I consider Sondheim a master craftsman, which is obvious from his lyrics, but after spending some time with his music, the same craftsmanship shines forth.  A lover of puzzles of all kinds, Sondheim puts his shows together with a meticulous care for their formal aspects much like creating and solving a puzzle.

I have great repect for Sondheim's work. Sunday in the Park is my favorite though I've not heard anything he wrote since 1990. His music and lyrics , like those of Cole Porter, fit perfectly. He is a rare breed as a composer who is a great lyricist in something other than pop music, and I do consider him a composer more than a songwriter. I do believe that his brief studies with Milton Babbit do show in the layering of his music. He atrikes me as a puzzle guy as well...

Offline Luke

  • Veteran member
  • *
  • Posts: 2436
  • Tuplet Nester (Fourth Degree)
Re: Stephen Sondheim (1930- )
« Reply #6 on: May 20, 2015, 02:54:07 AM »
The Babbitt point is well made, and one I'm pondering every day atm. I'm doing Into the Woods  with my school (i.e. I am music director) and it is quite incredible to see 10 year olds tackling songs like Your Fault with such panache, aplomb and accuracy!. I was terrified of taking on this musical when it was first proposed - how on earth are we going to manage it, I thought, have any of you drama teachers got any idea at all what a complex monster of a score you are wanting to attempt? But to my joy I was wrong, badly wrong, and I found that out straight from the first rehearsal. Part of that is simple: kids can handle anything you put in front of them, and if you set them a high standard, they will reach it. But another part is: this music is incredible, and the kids know it, they can feel in their bones even if they can't find the words to describe why the feel it - I can just tell as I watch them rehearse. I've never seen anything like it. They love it, they are fired up by it in a way I've never seen in year after year after year of doing this sort of production. And that, I think, is because quality will out, and what the kids are responding to, whether they know it or not, is the sheer depth in the score, the thorough-going motivic writing, the tightness, the leanness, the ridiculously complex (for a musical) harmonies and rhythms which sound so natural and effortless because they are derived so strongly from the basic materials. It's actually rather reaffirmed my faith in things, in the human ability to sense this stuff when it is put before them, and in the rightness of continuing to try to create music with this sort of quality...  :)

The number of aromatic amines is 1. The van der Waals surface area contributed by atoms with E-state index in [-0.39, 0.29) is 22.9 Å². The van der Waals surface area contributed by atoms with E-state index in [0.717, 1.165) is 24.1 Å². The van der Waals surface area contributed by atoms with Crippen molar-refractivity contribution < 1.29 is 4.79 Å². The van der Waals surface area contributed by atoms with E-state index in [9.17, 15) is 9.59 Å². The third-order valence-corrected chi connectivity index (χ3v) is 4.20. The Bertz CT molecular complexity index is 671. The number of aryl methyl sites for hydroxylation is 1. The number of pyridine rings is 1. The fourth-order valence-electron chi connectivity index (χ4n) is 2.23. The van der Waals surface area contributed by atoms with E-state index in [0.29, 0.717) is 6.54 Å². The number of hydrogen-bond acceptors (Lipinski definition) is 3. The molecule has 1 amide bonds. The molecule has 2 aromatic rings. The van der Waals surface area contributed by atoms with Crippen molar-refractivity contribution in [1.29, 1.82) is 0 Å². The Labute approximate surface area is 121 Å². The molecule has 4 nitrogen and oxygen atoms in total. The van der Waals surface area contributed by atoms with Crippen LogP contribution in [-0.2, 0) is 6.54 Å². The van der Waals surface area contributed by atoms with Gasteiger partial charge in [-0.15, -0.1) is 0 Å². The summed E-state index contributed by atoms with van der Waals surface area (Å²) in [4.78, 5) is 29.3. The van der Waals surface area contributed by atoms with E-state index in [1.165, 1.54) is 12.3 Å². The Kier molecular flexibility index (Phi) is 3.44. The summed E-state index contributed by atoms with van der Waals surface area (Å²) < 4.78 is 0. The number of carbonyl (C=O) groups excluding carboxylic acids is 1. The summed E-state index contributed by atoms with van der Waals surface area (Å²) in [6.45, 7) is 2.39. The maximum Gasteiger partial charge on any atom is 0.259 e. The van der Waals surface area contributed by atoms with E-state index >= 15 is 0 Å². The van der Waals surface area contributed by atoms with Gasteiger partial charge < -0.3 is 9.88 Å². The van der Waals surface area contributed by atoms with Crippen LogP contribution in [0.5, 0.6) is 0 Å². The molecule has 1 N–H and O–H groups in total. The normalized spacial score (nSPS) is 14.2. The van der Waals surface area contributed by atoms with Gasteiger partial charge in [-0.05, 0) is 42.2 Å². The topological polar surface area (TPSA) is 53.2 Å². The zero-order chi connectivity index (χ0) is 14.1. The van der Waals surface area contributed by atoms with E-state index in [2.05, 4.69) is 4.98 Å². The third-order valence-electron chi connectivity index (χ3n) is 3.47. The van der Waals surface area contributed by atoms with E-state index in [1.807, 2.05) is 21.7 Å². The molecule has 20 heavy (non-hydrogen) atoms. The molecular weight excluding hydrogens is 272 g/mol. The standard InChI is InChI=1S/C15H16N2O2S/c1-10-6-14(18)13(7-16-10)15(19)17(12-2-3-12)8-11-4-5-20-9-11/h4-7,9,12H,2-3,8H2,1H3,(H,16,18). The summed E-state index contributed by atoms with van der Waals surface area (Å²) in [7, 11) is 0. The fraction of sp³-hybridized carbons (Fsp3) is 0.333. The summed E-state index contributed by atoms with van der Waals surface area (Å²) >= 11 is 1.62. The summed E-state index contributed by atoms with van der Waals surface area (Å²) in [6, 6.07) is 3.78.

Offline San Antone

  • Veteran member
  • *
  • Posts: 6876
Re: Stephen Sondheim (1930- )
« Reply #7 on: May 20, 2015, 03:08:57 AM »
I have great repect for Sondheim's work. Sunday in the Park is my favorite though I've not heard anything he wrote since 1990. His music and lyrics , like those of Cole Porter, fit perfectly. He is a rare breed as a composer who is a great lyricist in something other than pop music, and I do consider him a composer more than a songwriter. I do believe that his brief studies with Milton Babbit do show in the layering of his music. He atrikes me as a puzzle guy as well...

You should really seek out the more recent work.   Road Show is one I didn't know even existed since I too have not actively sought out what Sondheim has done since the 1990s.  The score is available in two iterations, but recorded as xcast albums, the other is called Bounce.  But both shows were generated from the same idea of a show.  I don't know if you've heard Assassins, but it is even available opn YouTube in a complete production. 

I agree his studies with Babbott no doubt reinforced this aspect of puzzle-building/solving in Sondheim, but for me, one of the most interesting things to learn (about Babbitt) from Sondheim's studies with him was that Babbitt had always really wanted to write a Broadway show, and even left behind some show tunes - not serial, conventional Cole Porter-ish songs.

 ;)

Offline Rons_talking

  • Full Member
  • *
  • Posts: 437
  • Location: Upper British Colu
Re: Stephen Sondheim (1930- )
« Reply #8 on: May 20, 2015, 03:18:41 AM »
Road Show is one I didn't know even existed since I too have not actively sought out what Sondheim has done since the 1990s.  The score is available in two iterations, but recorded as xcast albums, the other is called Bounce.  But both shows were generated from the same idea of a show.  I don't know if you've heard Assassins, but it is even available opn YouTube in a complete production. 

I'll do that!

Offline k a rl h e nn i ng

  • Veteran member
  • *
  • *
  • Posts: 52266
  • Et quid amabo nisi quod ænigma est?
    • Henningmusick
  • Location: Boston, Mass.
  • Currently Listening to:
    Shostakovich, Frescobaldi, Stravinsky, JS Bach, Liszt, Chopin, Haydn, Henning
Re: Stephen Sondheim (1930- )